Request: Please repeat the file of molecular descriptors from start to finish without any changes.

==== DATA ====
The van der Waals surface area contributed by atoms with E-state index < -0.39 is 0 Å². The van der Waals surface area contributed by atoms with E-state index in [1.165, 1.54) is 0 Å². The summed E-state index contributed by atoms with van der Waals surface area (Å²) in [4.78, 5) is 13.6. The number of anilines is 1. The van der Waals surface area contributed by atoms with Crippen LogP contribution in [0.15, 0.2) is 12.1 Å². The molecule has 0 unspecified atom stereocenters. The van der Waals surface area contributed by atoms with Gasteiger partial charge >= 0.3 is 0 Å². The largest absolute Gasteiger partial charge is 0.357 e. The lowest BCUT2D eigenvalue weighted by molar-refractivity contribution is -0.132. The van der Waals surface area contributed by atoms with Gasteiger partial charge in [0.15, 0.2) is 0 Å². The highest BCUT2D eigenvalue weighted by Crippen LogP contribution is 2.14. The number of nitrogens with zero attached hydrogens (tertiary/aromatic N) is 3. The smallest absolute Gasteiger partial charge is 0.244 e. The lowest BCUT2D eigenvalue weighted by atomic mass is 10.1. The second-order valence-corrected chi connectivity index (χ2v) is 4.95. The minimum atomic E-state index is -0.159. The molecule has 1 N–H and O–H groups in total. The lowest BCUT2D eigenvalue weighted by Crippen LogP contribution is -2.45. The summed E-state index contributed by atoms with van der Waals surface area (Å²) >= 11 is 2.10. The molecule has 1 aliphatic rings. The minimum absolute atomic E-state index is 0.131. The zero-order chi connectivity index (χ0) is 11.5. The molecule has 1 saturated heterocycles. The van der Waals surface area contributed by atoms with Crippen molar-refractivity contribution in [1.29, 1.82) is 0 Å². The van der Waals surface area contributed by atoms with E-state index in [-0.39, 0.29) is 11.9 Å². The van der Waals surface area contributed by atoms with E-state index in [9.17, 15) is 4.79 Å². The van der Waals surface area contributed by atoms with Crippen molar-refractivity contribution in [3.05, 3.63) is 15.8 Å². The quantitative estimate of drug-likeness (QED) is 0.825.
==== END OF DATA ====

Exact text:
The van der Waals surface area contributed by atoms with E-state index < -0.39 is 0 Å². The van der Waals surface area contributed by atoms with E-state index in [1.165, 1.54) is 0 Å². The summed E-state index contributed by atoms with van der Waals surface area (Å²) in [4.78, 5) is 13.6. The number of anilines is 1. The van der Waals surface area contributed by atoms with Crippen LogP contribution in [0.15, 0.2) is 12.1 Å². The molecule has 0 unspecified atom stereocenters. The van der Waals surface area contributed by atoms with Gasteiger partial charge >= 0.3 is 0 Å². The largest absolute Gasteiger partial charge is 0.357 e. The lowest BCUT2D eigenvalue weighted by molar-refractivity contribution is -0.132. The van der Waals surface area contributed by atoms with Gasteiger partial charge in [0.15, 0.2) is 0 Å². The highest BCUT2D eigenvalue weighted by Crippen LogP contribution is 2.14. The number of nitrogens with zero attached hydrogens (tertiary/aromatic N) is 3. The smallest absolute Gasteiger partial charge is 0.244 e. The lowest BCUT2D eigenvalue weighted by atomic mass is 10.1. The second-order valence-corrected chi connectivity index (χ2v) is 4.95. The minimum atomic E-state index is -0.159. The molecule has 1 N–H and O–H groups in total. The lowest BCUT2D eigenvalue weighted by Crippen LogP contribution is -2.45. The summed E-state index contributed by atoms with van der Waals surface area (Å²) >= 11 is 2.10. The molecule has 1 aliphatic rings. The minimum absolute atomic E-state index is 0.131. The zero-order chi connectivity index (χ0) is 11.5. The molecule has 1 saturated heterocycles. The van der Waals surface area contributed by atoms with Crippen molar-refractivity contribution in [1.29, 1.82) is 0 Å². The van der Waals surface area contributed by atoms with E-state index in [-0.39, 0.29) is 11.9 Å². The van der Waals surface area contributed by atoms with E-state index in [9.17, 15) is 4.79 Å². The van der Waals surface area contributed by atoms with Crippen molar-refractivity contribution in [3.05, 3.63) is 15.8 Å². The quantitative estimate of drug-likeness (QED) is 0.825.